You have just seen the call for nominations for an award and you have an excellent candidate for this accolade in mind. The call for nominations asks for a letter of nomination and gives some criteria that a nominee for the award should satisfy. How can you increase the chances that your nomination will be unsuccessful? The aim of this short piece is to present some simple approaches that are guaranteed to increase the chances that your nomination will be unsuccessful, even if you were nominating Albert Einstein for the Relativity Award 2013.
The first step in ensuring lack of success of a nomination is not to read the guidelines in the call for nominations. This will make it highly likely that your letter will not address at least some of the criteria that a good nomination should have. However, this leaves open the possibility that, by chance, your letter of nomination address some of the most important criteria for nominating your candidate. The best approach to prevent this from happening is to be systematic. Do read the call for nominations and make sure that you avoid addressing each of the criteria listed there. For example, if the call asks for (a link to) a CV, do not provide any!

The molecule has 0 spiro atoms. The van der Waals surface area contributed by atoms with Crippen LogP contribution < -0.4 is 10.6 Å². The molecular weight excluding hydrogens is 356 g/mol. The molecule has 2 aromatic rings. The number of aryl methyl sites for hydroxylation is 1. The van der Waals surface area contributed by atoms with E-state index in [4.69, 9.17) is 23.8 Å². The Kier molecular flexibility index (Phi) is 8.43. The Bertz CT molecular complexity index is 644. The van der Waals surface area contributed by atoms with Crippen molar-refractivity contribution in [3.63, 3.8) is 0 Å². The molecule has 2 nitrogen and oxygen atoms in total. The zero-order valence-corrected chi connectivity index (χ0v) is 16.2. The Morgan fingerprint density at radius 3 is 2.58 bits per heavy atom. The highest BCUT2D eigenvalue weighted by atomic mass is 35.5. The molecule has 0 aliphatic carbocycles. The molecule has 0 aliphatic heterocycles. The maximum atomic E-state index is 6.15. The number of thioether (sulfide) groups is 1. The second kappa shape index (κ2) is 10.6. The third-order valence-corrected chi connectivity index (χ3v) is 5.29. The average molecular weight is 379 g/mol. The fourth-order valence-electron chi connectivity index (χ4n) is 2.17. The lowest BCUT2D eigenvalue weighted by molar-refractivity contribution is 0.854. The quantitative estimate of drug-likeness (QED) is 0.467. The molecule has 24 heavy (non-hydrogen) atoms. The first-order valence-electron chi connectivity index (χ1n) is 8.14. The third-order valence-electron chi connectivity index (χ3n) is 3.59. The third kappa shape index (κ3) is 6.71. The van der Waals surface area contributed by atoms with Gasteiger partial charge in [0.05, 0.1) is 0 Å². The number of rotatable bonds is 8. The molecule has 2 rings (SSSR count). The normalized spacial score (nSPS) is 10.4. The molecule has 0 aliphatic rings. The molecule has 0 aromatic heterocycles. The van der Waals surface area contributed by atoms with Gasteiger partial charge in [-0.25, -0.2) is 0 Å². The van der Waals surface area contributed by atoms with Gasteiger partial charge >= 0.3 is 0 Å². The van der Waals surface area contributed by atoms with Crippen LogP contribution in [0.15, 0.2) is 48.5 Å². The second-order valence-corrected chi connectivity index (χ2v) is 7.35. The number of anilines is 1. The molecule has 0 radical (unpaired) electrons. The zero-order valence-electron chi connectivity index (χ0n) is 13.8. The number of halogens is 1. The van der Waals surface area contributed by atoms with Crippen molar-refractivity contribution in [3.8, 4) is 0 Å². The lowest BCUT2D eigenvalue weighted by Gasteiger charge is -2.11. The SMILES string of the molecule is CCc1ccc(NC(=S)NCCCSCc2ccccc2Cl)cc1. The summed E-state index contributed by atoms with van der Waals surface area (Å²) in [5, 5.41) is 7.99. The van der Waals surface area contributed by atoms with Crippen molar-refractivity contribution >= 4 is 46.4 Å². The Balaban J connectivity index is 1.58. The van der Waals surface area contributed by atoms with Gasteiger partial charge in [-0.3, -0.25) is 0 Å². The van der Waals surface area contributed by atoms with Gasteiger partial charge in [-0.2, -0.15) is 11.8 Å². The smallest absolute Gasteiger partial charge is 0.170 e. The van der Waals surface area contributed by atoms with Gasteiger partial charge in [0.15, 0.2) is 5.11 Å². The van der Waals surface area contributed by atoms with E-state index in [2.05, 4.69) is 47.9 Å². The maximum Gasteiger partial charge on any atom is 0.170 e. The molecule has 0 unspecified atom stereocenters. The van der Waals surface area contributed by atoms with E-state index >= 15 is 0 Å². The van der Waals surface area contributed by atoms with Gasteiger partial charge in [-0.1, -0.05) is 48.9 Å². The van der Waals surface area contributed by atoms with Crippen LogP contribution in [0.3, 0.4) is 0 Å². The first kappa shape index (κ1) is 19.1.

However, the systematic approach requires precious time, effort and organization. Isn't there a better way to achieve your goal of submitting an unsuccessful nomination without sweating too much? Indeed there is! The perfect, no-sweat unsuccessful letter of nomination is a one liner that reads:
I nominate X for award Y. Best regards, ZSubmitting this letter template, which you should feel free to reuse, will strongly indicate to the award committee that is in charge of evaluating the nominations and of selecting the award recipient(s)
- that you really do not know why the nominee deserves the award, and
- that you are not
willing to invest any time and effort in finding out why the nominee is
worthy of the honour and in convincing the committee that (s)he is the
one to select.